TOKYO (Reuters) - A sales tax hike last quarter drove Japan’s economy into its biggest contraction since the March 2011 earthquake and tsunami, Cabinet Office data showed on Wednesday, keeping policymakers under pressure to expand fiscal and monetary stimulus should recovery falter again.
The April 1 sales tax hike took a heavy toll on household spending, shrinking the world’s third-largest economy by an annualised 6.8 percent from April through June, and wiping out growth of 6.1 percent seen in January-March as consumers went on a shopping spree to avoid the higher tax.
The median market forecast was for a 7.1 percent drop.
Seeing the slump as temporary, however, the Bank of Japan remains publicly convinced the economy is on course for a moderate recovery and has no plans to expand stimulus any time soon.
The soft data, though, could compel the central bank into trimming its rosy fiscal year economic projections when it reviews them in October.
If third quarter growth proves weak the BOJ may also come under pressure to add stimulus - particularly before Prime Minister Shinzo Abe decides later this year whether to implement a second sales tax hike from 8 to 10 percent in October next year, analysts say.
“Should the next quarter be weaker than expected, there’s the chance that the BOJ will be called on to do some more easing - and how the BOJ responds then will be another point to watch,” said Yuichi Kodama, an economist at Meiji Yasuda Life Insurance.
Economics Minister Akira Amari signalled the government’s readiness to compile an extra budget later this year should growth in the third-quarter stay weak, although any fiscal stimulus would probably not be big enough to have a major impact on the economy, given Japan’s dire government finances.
“At the moment I don’t feel the need (to prepare an extra stimulus) but we will take necessary steps as appropriate depending on economic developments from now on. Appropriate steps mean every possible measure,” he told reporters after the data was published.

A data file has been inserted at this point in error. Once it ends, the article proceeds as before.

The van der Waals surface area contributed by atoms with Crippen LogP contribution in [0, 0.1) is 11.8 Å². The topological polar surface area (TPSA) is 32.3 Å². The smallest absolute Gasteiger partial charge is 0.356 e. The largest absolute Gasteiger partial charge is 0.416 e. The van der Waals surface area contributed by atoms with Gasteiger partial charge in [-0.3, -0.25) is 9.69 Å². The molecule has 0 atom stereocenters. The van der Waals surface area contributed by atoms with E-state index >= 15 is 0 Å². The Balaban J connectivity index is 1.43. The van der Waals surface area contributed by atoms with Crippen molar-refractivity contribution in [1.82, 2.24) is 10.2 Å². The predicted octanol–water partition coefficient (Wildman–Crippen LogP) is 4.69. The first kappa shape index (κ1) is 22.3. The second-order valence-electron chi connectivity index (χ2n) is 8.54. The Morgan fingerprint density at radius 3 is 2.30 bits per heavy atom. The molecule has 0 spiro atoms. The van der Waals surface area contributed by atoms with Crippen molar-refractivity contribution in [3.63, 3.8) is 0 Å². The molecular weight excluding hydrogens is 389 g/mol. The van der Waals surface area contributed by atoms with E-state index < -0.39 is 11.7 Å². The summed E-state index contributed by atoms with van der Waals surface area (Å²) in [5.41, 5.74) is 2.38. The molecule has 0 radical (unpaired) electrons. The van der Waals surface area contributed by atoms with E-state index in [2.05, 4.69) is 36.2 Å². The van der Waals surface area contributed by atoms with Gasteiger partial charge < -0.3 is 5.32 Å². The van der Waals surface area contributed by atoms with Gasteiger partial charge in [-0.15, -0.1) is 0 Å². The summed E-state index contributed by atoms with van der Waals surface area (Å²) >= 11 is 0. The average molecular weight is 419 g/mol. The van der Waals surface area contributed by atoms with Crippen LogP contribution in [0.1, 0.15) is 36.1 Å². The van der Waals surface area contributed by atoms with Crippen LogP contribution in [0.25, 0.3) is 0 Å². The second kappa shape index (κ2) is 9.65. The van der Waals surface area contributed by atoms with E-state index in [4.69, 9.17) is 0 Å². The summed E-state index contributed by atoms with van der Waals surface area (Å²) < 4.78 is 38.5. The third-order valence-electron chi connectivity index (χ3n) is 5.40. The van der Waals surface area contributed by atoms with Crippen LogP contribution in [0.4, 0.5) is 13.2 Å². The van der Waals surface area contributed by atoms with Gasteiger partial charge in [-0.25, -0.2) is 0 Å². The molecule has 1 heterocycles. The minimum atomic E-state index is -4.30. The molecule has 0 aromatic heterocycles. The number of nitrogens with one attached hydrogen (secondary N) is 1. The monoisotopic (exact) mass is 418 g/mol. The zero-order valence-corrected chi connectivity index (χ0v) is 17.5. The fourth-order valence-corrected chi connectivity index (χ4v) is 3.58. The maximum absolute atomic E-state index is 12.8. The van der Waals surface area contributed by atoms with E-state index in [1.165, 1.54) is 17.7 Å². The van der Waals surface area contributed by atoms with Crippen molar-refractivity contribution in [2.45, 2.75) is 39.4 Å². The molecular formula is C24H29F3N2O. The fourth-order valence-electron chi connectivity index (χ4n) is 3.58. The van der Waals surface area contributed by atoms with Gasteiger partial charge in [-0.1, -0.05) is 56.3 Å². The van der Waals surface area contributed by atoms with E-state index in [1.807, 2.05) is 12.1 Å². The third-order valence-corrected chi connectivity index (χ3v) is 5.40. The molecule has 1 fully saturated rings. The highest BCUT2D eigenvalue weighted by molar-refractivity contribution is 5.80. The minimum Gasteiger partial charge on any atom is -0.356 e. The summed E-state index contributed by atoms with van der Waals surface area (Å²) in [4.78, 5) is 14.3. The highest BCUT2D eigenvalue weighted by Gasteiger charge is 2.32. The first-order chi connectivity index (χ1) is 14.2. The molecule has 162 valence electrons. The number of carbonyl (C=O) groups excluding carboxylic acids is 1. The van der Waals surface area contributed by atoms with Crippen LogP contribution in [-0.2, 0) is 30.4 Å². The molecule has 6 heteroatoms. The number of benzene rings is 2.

On a quarter-to-quarter basis, Japan’s economy shrank 1.7 percent in the second quarter, less than a median forecast for a 1.8 percent fall.
The second-quarter contraction was the biggest decline since the first quarter of 2011, when the devastating earthquake and tsunami in March disrupted factory production and chilled household spending.
Private consumption, which makes up about 60 percent of the economy, fell 5.0 percent in the quarter, more than the 4.3 percent drop forecast by markets. Capital expenditure also slumped 2.5 percent, a worrying sign for policymakers counting on companies to support recovery by increasing their spending.
External demand added 1.1 percentage points to GDP, after shaving 0.2 point off first-quarter growth, but was mostly due to a fall in imports. Exports fell 0.4 percent in the second quarter, underscoring how much the failure of exports to rebound is weighing on the economy.
Many analysts expect a pick-up in July-September as the tax hike impact fades, with some projecting an annualised expansion of around 3 percent to 5 percent. A tightening job market is gradually pushing up wages and big firms have boosted summer bonus payments, which augurs well for consumption.
Still, a majority of economists project growth for the current fiscal year, which began in April, to fall well short of last month’s BOJ projection for a 1.0 percent expansion.
BOJ Governor Kuroda has repeatedly stated he would not be surprised to see a contraction in April-June economic activity, and that there was no need to offer additional stimulus as growth is set to rebound in July-September.
Some analysts pointed to a rise in inventories in the second-quarter GDP data as a sign that companies, having underestimated the tax hike effect, added excess inventory and will scale back production in coming months.
“The positive contribution from inventories is a risk factor for the future. This means we need stronger domestic demand growth in July-September to achieve a rebound strong enough to justify a second rise in the sales tax,” said Masayuki Kichikawa, chief Japan economist at Bank of America Merrill Lynch.
“I think there is a 70 to 80 percent chance Abe will raise the sales tax again with another fiscal stimulus package,” he said.
Government officials have already signalled privately that they are ready to compile an extra budget toward the year-end to shore up the economy, scraping leftover money from the previous fiscal year’s budget.
They remain silent on the possible size of the stimulus and when the budget would be compiled, all of which depends on economic performance this quarter.
Under its “quantitative and qualitative easing” policy put in place last April, the BOJ now buys 70 percent of new government bonds issued in markets, as well as risky assets, to reflate the moribund economy.
Additional reporting by Stanley White, Chris Gallagher and Minami Funakoshi; Editing by Eric Meijer